New toys for my mind

[this article is unedited but released for its links and their usefulness to learners]

This has been an amazing week for discovering new things for my PLE (personal learning environment), and a new stage of developing my PLN (personal learning network) by joining the etmooc which started up this week thanks to Alex Couros who began the idea for its creation. I am a late starter for the global event, an open online course with 1647 people registered! More on this event later, but it is a a great opportunity to connect with other educational technology leaders all offering insight into new forms of teaching and learning.

I also got very involved in the topic of design thinking as well as content curation and discovered some new resources and a lot of new tools to explore. Re-designing the IMD Fundamentals course has been challenging and exciting, as there are so many new tools and resources to work with.

Design thinking brought me back to an early influence in my studies when I learned about Empathic Instructional Design in an article by Maish Nichani, published back in 2002. I was struggling with instructional design theories such as the traditional ADDIE concept [Analyze, design, develop, implement, evaluate]. Basically this style of designing learning is formulamatic and based on ancient times before the digital explosion. Elliott Masie in reference to early, boring e-learning, commented that “Whenever there is a new technology, early usage is often modeled after something that is familiar. ‘Right now, [2001] we see many of the classroom or textbook metaphors shining through.” The point of this is that ADDIE represents detached design, whereas Empathic design is user-centered, where each problem could have and usually does have, unique solutions. So, “in order to innovate, we have to learn to empathize with our learners [or users] and then base our designs on resultant observations and reflections. This trait is essential for all designers.”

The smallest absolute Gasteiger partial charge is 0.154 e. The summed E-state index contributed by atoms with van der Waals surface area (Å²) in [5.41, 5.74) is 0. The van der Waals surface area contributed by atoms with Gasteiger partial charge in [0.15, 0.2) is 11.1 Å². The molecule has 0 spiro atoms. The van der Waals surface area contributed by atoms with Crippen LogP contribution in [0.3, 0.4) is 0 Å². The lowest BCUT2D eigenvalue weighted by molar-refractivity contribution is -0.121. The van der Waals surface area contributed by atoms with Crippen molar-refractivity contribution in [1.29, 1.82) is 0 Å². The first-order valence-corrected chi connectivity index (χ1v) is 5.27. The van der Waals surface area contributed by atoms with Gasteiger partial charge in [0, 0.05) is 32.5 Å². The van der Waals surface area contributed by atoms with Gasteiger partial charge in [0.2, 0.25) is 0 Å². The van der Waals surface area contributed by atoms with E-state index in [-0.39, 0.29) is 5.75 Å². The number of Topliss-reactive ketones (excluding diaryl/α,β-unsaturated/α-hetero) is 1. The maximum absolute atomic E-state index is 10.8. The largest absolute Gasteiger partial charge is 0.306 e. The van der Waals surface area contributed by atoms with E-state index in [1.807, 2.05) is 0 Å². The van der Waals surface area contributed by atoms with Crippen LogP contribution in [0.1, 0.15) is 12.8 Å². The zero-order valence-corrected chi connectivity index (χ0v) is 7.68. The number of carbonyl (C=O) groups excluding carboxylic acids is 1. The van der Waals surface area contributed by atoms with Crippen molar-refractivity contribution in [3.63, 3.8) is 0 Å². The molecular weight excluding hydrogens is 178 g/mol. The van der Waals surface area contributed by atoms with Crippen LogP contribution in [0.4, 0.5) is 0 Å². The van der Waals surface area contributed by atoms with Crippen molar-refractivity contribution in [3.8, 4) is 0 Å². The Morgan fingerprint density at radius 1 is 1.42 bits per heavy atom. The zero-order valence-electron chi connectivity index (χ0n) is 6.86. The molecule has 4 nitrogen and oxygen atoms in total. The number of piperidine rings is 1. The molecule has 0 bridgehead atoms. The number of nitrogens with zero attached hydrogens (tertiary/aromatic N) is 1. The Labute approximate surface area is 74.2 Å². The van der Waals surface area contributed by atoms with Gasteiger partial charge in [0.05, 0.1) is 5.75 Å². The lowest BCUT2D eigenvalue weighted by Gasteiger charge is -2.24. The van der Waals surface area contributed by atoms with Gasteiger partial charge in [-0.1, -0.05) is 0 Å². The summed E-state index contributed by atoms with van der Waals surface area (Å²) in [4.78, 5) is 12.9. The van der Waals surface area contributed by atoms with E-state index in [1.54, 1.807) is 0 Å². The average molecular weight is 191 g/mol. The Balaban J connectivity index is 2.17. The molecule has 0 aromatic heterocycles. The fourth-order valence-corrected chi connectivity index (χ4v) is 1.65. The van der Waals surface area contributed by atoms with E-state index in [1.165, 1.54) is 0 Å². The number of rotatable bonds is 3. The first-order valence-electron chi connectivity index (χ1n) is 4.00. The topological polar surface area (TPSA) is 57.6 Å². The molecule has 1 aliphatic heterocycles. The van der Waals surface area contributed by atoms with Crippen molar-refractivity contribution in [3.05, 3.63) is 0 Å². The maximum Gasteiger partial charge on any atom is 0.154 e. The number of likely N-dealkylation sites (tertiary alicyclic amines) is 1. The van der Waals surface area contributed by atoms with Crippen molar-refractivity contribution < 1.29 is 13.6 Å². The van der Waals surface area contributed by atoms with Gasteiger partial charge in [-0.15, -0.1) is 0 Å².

This was my wonderful introduction to what we now refer to as Design Thinking, and perhaps a related form – Service Design, which is becoming significant in the world of web Design, graphic design, architectural design, and other design disciplines. For more about design thinking go to ideo.com, fastcodesign.com, and numerous other resources. One special resource is Service Design Magazine, edited by Jari Koskinen, and published by Lahti University of Applied Sciences Series C in Estonia. The publication is the work of cooperating universities in Finland and Estonia and present original thinking and unique perspectives about Service Design and Design Thinking. It is beautiful chaos and I loved the bluesy/browns. Reading it is more important, but very impactful.